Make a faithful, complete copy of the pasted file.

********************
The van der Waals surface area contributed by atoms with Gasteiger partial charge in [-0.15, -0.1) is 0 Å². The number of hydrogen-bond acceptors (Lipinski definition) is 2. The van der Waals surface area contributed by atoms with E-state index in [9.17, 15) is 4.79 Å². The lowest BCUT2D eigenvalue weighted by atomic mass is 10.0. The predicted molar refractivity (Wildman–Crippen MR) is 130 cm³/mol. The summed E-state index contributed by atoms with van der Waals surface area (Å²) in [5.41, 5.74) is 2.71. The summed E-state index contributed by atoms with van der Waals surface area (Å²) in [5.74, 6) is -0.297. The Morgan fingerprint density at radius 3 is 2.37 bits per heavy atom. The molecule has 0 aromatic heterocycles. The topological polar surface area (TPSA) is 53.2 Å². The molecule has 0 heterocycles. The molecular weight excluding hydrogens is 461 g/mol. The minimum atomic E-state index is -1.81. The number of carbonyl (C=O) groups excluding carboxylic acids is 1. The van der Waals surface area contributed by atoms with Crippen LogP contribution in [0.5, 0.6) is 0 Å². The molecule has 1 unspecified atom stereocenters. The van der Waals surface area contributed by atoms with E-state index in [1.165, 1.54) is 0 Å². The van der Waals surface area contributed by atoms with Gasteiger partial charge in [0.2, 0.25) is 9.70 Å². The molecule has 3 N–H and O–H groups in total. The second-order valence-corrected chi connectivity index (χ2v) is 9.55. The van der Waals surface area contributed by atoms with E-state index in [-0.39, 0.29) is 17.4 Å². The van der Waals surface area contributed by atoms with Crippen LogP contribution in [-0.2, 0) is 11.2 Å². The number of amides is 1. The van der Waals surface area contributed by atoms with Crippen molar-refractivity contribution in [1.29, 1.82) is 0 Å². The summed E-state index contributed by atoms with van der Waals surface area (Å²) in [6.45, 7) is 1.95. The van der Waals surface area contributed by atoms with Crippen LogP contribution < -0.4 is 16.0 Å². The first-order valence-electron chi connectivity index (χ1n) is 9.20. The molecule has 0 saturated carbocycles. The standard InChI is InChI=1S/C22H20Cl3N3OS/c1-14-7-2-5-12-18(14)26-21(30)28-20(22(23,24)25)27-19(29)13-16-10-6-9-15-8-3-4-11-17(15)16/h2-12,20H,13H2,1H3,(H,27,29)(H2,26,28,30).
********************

The van der Waals surface area contributed by atoms with Gasteiger partial charge in [-0.15, -0.1) is 0 Å². The number of hydrogen-bond acceptors (Lipinski definition) is 2. The van der Waals surface area contributed by atoms with E-state index in [9.17, 15) is 4.79 Å². The lowest BCUT2D eigenvalue weighted by atomic mass is 10.0. The predicted molar refractivity (Wildman–Crippen MR) is 130 cm³/mol. The summed E-state index contributed by atoms with van der Waals surface area (Å²) in [5.41, 5.74) is 2.71. The summed E-state index contributed by atoms with van der Waals surface area (Å²) in [5.74, 6) is -0.297. The Morgan fingerprint density at radius 3 is 2.37 bits per heavy atom. The molecule has 0 aromatic heterocycles. The topological polar surface area (TPSA) is 53.2 Å². The molecule has 0 heterocycles. The molecular weight excluding hydrogens is 461 g/mol. The minimum atomic E-state index is -1.81. The number of carbonyl (C=O) groups excluding carboxylic acids is 1. The van der Waals surface area contributed by atoms with Crippen LogP contribution in [0.5, 0.6) is 0 Å². The molecule has 1 unspecified atom stereocenters. The van der Waals surface area contributed by atoms with E-state index in [1.165, 1.54) is 0 Å². The van der Waals surface area contributed by atoms with Gasteiger partial charge in [0.2, 0.25) is 9.70 Å². The molecule has 3 N–H and O–H groups in total. The second-order valence-corrected chi connectivity index (χ2v) is 9.55. The van der Waals surface area contributed by atoms with E-state index in [-0.39, 0.29) is 17.4 Å². The van der Waals surface area contributed by atoms with Crippen LogP contribution in [-0.2, 0) is 11.2 Å². The number of amides is 1. The van der Waals surface area contributed by atoms with Crippen molar-refractivity contribution in [1.29, 1.82) is 0 Å². The summed E-state index contributed by atoms with van der Waals surface area (Å²) in [6.45, 7) is 1.95. The van der Waals surface area contributed by atoms with Crippen LogP contribution < -0.4 is 16.0 Å². The first-order valence-electron chi connectivity index (χ1n) is 9.20. The molecule has 0 saturated carbocycles. The standard InChI is InChI=1S/C22H20Cl3N3OS/c1-14-7-2-5-12-18(14)26-21(30)28-20(22(23,24)25)27-19(29)13-16-10-6-9-15-8-3-4-11-17(15)16/h2-12,20H,13H2,1H3,(H,27,29)(H2,26,28,30).